The clock is ticking. Ransomware victims have just 96 hours to cough up or it begins deleting files
A nasty new variant of ransomware known as Stampado is being actively promoted on the dark web, researchers at Heimdal Security have warned, with a lifetime licence costing as little as $39 (£29.15).
What makes this particular family such a nasty variant of ransomware, is that it is being touted as easy to use and manage, with no need for a host, only an email address.
For example, Stampado does not require administrator privileges to infect computers.
But even worse is the fact that victims have just 96 hours to pay the ransom. If the sum isn’t paid, Stampado will delete a random file from the victim’s PC every 6 hours.
“Cryptoware is such a big segment of the malware economy, malware creators have to constantly release new “products” to keep their clients engaged and the money flowing,” said Heimdal Security.
“Although we know it’s wishful thinking, we can only hope that this ransomware family won’t spread to affect too many users. Unfortunately, given the details we just mentioned, the opposite might just happen.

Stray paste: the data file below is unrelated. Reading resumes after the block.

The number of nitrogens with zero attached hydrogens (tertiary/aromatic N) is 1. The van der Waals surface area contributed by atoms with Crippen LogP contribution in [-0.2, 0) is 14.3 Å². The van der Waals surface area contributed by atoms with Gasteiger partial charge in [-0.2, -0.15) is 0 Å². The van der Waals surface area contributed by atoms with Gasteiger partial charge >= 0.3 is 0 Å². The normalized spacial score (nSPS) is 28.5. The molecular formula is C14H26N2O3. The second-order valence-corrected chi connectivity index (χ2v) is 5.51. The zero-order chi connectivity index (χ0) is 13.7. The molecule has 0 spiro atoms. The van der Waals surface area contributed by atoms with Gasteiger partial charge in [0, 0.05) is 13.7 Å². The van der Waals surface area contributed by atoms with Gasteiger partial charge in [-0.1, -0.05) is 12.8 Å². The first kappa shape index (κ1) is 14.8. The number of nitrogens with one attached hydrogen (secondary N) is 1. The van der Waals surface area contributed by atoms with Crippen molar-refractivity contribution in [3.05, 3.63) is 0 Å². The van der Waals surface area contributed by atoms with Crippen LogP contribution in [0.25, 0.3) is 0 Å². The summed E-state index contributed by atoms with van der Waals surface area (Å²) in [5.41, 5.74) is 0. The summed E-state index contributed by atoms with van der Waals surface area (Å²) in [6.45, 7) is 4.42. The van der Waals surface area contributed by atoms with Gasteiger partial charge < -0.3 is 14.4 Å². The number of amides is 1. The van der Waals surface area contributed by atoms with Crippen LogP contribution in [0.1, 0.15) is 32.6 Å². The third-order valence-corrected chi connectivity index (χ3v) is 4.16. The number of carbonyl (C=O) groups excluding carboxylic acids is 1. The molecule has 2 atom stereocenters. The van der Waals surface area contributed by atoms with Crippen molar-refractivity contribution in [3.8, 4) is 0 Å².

“The wisest thing that any user and organisation can do is understand how ransomware acts and spreads, going beyond data encryption. Once you’ve finally had that ‘a-ha!’ moment, you’ll understand why anti-ransomware protection is important and why data back-ups are a must-have!”
The discovery of Stampado comes after another nasty piece of malware was revealed this week. Cisco’s Talos Labs uncovered malware that poses as ransomware, which actually just deletes your files even if the ransom is paid.
That malware, which has been dubbed ‘Ranscam’, follows the conventional ransomware route by infecting a computer, encrypting the files, and then demanding a payment to unlock them.
Ransomware unfortunately is a profitable business for criminals. SentinelOne researchers discovered last month that a new version of the CryptXXX family of ransomware had netted payments of about £26,000 during a period of less than three weeks.
And there is little doubt that ransomware is a huge threat nowadays, and it has hit all types of organisations including hospitals and even NASCAR racing teams. ESET has previously warned that the UK was being heavily targeted by ransomware.
Earlier this year the gang behind the TeslaCrypt ransomware shut down their criminal operation and apologised. The gang also handed over the universal master decryption key to the malware to security researchers ESET.
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